There is, beyond all that I am able to say, I know not what inexplicable and fated power that brought on this union. We sought one another long before we met, and by the characters we heard of one another, which wrought upon our affections more than, in reason, mere reports should do; I think 'twas by some secret appointment of heaven. We embraced in our names; and at our first meeting, which was accidentally at a great city entertainment, we found ourselves so mutually taken with one another, so acquainted, and so endeared betwixt ourselves, that from thenceforward nothing was so near to us as one another. He wrote an excellent Latin satire, since printed, wherein he excuses the precipitation of our intelligence, so suddenly come to perfection, saying, that destined to have so short a continuance, as begun so late (for we were both full-grown men, and he some years the older), there was no time to lose, nor were we tied to conform to the example of those slow and regular friendships, that require so many precautions of long preliminary conversation: This has no other idea than that of itself, and can only refer to itself: this is no one special consideration, nor two, nor three, nor four, nor a thousand; 'tis I know not what quintessence of all this mixture, which, seizing my whole will, carried it to plunge and lose itself in his, and that having seized his whole will, brought it back with equal concurrence and appetite to plunge and lose itself in mine. I may truly say lose, reserving nothing to ourselves that was either his or mine...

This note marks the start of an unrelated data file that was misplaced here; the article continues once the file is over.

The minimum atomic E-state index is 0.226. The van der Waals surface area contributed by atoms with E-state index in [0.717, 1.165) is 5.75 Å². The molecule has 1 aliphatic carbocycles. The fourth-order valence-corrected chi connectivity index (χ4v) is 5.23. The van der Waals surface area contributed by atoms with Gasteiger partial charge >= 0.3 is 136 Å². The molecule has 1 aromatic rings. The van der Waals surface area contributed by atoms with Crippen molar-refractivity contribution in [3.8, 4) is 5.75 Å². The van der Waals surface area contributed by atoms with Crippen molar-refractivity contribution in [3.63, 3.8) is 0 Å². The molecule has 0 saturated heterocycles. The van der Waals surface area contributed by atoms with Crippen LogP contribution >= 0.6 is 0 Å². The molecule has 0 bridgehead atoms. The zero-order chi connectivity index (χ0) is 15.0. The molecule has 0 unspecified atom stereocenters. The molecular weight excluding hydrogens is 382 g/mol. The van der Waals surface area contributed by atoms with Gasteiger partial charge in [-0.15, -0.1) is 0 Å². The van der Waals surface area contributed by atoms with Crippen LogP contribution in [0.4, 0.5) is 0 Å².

As to the rest, this answer carries no worse sound, than mine would do to one that should ask me: "If your will should command you to kill your daughter, would you do it?" and that I should make answer, that I would; for this expresses no consent to such an act, forasmuch as I do not in the least suspect my own will, and as little that of such a friend. 'Tis not in the power of all the eloquence in the world, to dispossess me of the certainty I have of the intentions and resolutions of my friend; nay, no one action of his, what face soever it might bear, could be presented to me, of which I could not presently, and at first sight, find out the moving cause. Our souls had drawn so unanimously together, they had considered each other with so ardent an affection, and with the like affection laid open the very bottom of our hearts to one another's view, that I not only knew his as well as my own; but should certainly in any concern of mine have trusted my interest much more willingly with him, than with myself. Let no one, therefore, rank other common friendships with such a one as this. I have had as much experience of these as another, and of the most perfect of their kind: but I do not advise that any should confound the rules of the one and the other, for they would find themselves much deceived. In those other ordinary friendships, you are to walk with bridle in your hand, with prudence and circumspection, for in them the knot is not so sure that a man may not half suspect it will slip. "Love him," said Chilo,--[Aulus Gellius, i. 3.]--"so as if you were one day to hate him; and hate him so as you were one day to love him." This precept, though abominable in the sovereign and perfect friendship I speak of, is nevertheless very sound as to the practice of the ordinary and customary ones, and to which the saying that Aristotle had so frequent in his mouth, "O my friends, there is no friend," may very fitly be applied. In this noble commerce, good offices, presents, and benefits, by which other friendships are supported and maintained, do not deserve so much as to be mentioned; and the reason is the concurrence of our wills; for, as the kindness I have for myself receives no increase, for anything I relieve myself withal in time of need (whatever the Stoics say), and as I do not find myself obliged to myself for any service I do myself: so the union of such friends, being truly perfect, deprives them of all idea of such duties, and makes them loathe and banish from their conversation these words of division and distinction, benefits, obligation, acknowledgment, entreaty, thanks, and the like. All things, wills, thoughts, opinions, goods, wives, children, honours, and lives, being in effect common betwixt them, and that absolute concurrence of affections being no other than one soul in two bodies (according to that very proper definition of Aristotle), they can neither lend nor give anything to one another. This is the reason why the lawgivers, to honour marriage with some resemblance of this divine alliance, interdict all gifts betwixt man and wife; inferring by that, that all should belong to each of them, and that they have nothing to divide or to give to each other.